Headquarters: Marshfield, Wis.
Asset size: $266 million
Project: E-signatures for mortgages.
Why it's cool: Mortgage borrowers only need to sign once.


Click-Through Mortgage Closings

Forward Financial Bank sees an opportunity to ply new electronic signatures to reduce the use of paper, pens, closing times — and erase a host of inaccuracies.

"A traditional mortgage document probably has 35 to 40 signatures. We want to take that and apply only one signature," says Todd Diedrich, senior vice president at the bank, an early adopter of electronic signatures among community banks.

Using an internally hosted digital signature capture software from Wausau, the bank has implemented an e-sign format that allows a consumer to sign once, with that signature applied to multiple loan documents. Once captured, loan documents for various steps in the processing chain are automatically populated with that customer's signature. Beyond mandated regulatory disclosure documents, most of the lending process, about 95 percent, is now paperless. Diedrich says the normal loan closing time of more than 25 minutes, has been reduced to less than 10 minutes.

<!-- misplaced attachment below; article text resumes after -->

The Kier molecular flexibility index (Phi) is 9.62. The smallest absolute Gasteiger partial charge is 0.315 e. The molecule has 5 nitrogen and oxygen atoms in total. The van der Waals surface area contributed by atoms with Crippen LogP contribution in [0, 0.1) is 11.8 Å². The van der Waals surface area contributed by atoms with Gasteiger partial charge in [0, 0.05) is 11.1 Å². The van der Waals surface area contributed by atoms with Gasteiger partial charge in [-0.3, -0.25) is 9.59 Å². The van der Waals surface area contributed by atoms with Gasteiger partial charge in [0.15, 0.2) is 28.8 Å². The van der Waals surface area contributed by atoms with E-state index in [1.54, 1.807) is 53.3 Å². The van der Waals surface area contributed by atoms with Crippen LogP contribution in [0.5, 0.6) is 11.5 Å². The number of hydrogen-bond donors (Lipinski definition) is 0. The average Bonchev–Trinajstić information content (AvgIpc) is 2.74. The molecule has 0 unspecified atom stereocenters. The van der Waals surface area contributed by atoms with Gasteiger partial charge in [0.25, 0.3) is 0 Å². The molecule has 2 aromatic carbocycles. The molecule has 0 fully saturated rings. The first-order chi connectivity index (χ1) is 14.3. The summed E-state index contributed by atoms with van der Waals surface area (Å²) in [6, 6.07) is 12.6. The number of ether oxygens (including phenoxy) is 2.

There are other benefits as well. The bank hopes to reduce paper, ensure consistency of the documents through a reduction in manual processing, enable auto-indexing and perform archiving without the need for staff to comb through paper documents to locate a specific document for disclosure or customer service. "Loan processors, loan staff and support staff aren't printing paper, collating documents and taking other time-consuming steps," Diedrich says.

E-signatures also benefit overall document management, which helps with compliance. The e-signature software is integrated with each department's underlying tech system, providing consistency and a document trail. "We had a [regulatory] audit exam a few months ago, and the regulators used the software for the first time" to track forms and adherence to document processes. "We got a glowing report from the audit team, which didn't have to manually look through thousands of documents and paper records," Diedrich says.

Up next is an extension of electronic signature capture to mobile devices, which allow staff to meet with customers in the field to sign documents in person. Customers have the right to stick with paper documents, but Diedrich says so far buy-in from staff or customers hasn't been a problem. "We've never had a customer not want to use the electronic signatures. The customer can see the signature; it's secure and can get their documents quickly."